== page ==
CSIRO Media 4 March 2014
A definitive report on observed changes in long term trends in Australia’s climate has been released today by CSIRO and the Bureau of Meteorology. CSIRO Chief Executive Dr Megan Clark said Australia has warmed in every state and territory and in every season.
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News.com.au AAP 3 March 2014
AUSTRALIA should view the relatively new practice of fracking for gas with as much caution as the introduction of a new drug, says an essay in the latest issue of the Medical Journal of Australia.
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The Guardian Ian Sample 26 February 2014
Toxic chemicals found at high concentrations in fried and grilled meats may raise the risk of diabetes and dementia, researchers say.
US scientists found that rodents raised on a Western-style diet rich in compounds called glycotoxins showed early signs of diabetes, along with brain changes and symptoms that are seen in Alzheimer’s disease.
Scientific American Dina Fine Maron 25 February 2014
Reproductive technologies that marry DNA from three individuals will receive a trial in the court of public opinion this week. Such technologies may hold promise for averting certain genetically inherited diseases passed down via mutations to mitochondria, the cell’s battery pack.
ABC News Stephen McDonell 26 February 2014
A thick blanket of smog covering much of northern China has led the World Health Organisation (WHO) to declare a crisis.
Beijing has recorded its sixth day in a row of hazardous pollution with residents being warned to wear masks or stay indoors as a precaution.
Instruments have measured pollution levels above 450 on an air quality index – nine times the safe level for human beings.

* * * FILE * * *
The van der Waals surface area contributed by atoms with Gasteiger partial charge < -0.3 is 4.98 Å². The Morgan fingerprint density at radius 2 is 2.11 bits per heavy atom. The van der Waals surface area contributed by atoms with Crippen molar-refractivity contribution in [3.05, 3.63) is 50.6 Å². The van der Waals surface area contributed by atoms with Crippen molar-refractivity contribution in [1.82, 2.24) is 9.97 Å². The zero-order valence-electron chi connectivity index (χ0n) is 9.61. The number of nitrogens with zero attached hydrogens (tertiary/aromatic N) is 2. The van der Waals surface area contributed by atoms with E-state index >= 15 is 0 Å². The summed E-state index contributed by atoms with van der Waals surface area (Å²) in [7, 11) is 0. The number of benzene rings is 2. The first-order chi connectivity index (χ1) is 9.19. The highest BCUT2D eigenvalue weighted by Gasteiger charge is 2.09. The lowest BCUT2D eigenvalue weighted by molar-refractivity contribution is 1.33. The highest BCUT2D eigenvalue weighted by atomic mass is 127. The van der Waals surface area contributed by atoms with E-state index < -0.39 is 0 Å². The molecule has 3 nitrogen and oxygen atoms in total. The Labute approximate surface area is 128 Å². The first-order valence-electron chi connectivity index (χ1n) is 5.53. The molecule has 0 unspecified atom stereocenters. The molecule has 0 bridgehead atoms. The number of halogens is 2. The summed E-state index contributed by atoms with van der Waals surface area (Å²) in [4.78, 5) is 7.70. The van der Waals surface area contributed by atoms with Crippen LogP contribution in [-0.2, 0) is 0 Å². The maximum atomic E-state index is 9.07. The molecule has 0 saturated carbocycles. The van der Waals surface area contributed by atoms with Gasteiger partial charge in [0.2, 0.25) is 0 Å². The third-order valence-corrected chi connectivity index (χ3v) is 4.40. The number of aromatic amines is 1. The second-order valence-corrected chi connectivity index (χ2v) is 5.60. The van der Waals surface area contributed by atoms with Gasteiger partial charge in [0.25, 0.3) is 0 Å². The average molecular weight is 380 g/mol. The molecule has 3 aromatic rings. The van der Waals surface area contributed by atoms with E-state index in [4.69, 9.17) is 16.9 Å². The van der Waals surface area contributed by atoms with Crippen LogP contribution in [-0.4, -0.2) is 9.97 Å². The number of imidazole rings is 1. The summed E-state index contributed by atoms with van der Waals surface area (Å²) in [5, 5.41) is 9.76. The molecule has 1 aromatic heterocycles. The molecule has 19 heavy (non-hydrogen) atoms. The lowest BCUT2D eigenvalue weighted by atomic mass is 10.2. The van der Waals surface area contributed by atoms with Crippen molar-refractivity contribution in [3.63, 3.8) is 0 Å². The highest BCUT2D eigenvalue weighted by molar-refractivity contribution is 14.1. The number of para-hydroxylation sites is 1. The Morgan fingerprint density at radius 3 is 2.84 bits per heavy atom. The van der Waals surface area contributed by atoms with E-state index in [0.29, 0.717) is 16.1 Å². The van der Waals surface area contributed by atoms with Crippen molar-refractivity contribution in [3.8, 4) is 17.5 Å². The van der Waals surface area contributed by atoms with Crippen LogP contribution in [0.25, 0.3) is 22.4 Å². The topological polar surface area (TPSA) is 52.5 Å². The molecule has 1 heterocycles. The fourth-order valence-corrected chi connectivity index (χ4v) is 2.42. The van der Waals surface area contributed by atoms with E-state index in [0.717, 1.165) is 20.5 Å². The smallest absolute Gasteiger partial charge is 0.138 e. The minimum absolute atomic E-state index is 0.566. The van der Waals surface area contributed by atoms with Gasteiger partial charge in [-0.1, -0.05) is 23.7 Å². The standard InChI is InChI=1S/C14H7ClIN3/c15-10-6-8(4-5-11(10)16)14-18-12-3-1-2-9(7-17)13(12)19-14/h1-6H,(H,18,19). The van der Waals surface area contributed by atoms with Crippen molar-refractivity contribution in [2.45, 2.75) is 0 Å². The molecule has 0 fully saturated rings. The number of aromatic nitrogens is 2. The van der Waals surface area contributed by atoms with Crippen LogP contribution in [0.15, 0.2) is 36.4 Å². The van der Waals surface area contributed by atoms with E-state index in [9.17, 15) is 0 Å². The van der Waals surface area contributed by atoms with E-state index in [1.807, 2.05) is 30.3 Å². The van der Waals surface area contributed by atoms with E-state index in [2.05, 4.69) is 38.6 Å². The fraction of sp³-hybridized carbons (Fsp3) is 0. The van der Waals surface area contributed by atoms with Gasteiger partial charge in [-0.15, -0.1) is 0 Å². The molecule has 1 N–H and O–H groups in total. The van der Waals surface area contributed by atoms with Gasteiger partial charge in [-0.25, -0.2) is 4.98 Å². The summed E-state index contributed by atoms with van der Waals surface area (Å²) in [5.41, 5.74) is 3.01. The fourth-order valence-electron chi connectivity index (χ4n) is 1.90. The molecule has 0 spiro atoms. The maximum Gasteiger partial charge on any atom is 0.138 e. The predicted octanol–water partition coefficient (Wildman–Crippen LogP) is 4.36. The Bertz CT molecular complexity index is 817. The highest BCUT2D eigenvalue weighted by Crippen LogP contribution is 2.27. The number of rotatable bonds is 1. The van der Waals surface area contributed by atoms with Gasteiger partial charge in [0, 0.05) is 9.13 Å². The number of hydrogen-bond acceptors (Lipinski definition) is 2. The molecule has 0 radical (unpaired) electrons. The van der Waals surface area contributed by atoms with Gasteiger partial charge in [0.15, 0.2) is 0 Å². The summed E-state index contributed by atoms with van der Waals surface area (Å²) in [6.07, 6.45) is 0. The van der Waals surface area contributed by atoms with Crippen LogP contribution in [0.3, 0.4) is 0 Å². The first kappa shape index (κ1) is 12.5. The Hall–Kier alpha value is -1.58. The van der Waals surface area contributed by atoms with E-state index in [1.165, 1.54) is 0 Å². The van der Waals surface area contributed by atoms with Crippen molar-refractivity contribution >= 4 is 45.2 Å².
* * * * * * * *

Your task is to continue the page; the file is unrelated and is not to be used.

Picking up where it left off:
ABC News 25 February 2014
Professor Bruce Armstrong, Chair of the National Health and Medical Research Council’s wind farms and human health reference group, says the evidence linking wind farms to health problems is limited and weak.
View report here
Elsevier Library Connect Anita de Waard, Daniel Rotman, Mike Lauruhn
Research data has always been at the core of much scientific research, though the primary conduit of scientific communication has been the peer-reviewed journal article. The article summarizes, synthesizes and interprets the raw data; places the data in the context of theory and hypotheses and mechanisms; and provides an interpretation of the data. However, in its current form, the article alone does not provide sufficient details of the data to facilitate integration within larger data contexts, or to allow for reconstruction of the experiment or alternative analyses, syntheses or interpretations.
This article is the first in a three-part series.
R&D Bill Harris 18 February 2014
A generation ago, wet laboratory space would’ve included fixed casework, dense with laboratory benches, storage cabinets and equipment, but hardly any space or capacity to hold a meeting or accommodate change. Today, laboratory space design reflects an evolution in both the methods of research and the way that scientists work—individually and with their colleagues. Those changes, combined with the need to accelerate the speed of innovation—and time to market in the pharmaceutical world—drive the design of today’s laboratory.
EurekAlert Joseph Caspermeyer 17 February 2014
An innovative vaccine technology makes use of reengineered salmonella to deliver protective immunity. If such recombinant attenuated salmonella vaccines or RASVs can be perfected, they hold the promise of safe, lost-cost, orally administered defenses against viral, bacterial, fungal and parasitic infections.
In a new study, lead author Karen Brenneman and her colleagues at the Biodesign Institute at Arizona State University, propose an improved method of screening salmonella vaccines in small animal studies and enhancing their effectiveness in humans.
The new research demonstrates a system for improving the ability of salmonella vaccine strains to survive the hostile environment of the stomach, where high acid concentrations are typically lethal for invasive bacteria. The data show a 10-fold improvement in salmonella survivability in a mouse model, modified to mimic stomach acid conditions in humans.
The research team—which included Crystal Willingham, Jacquelyn A. Kilbourne, Kenneth Roland and Roy Curtiss III (director of Biodesign’s Center for Infectious Diseases and Vaccinology)—recently reported their results in the journal PLOS ONE.
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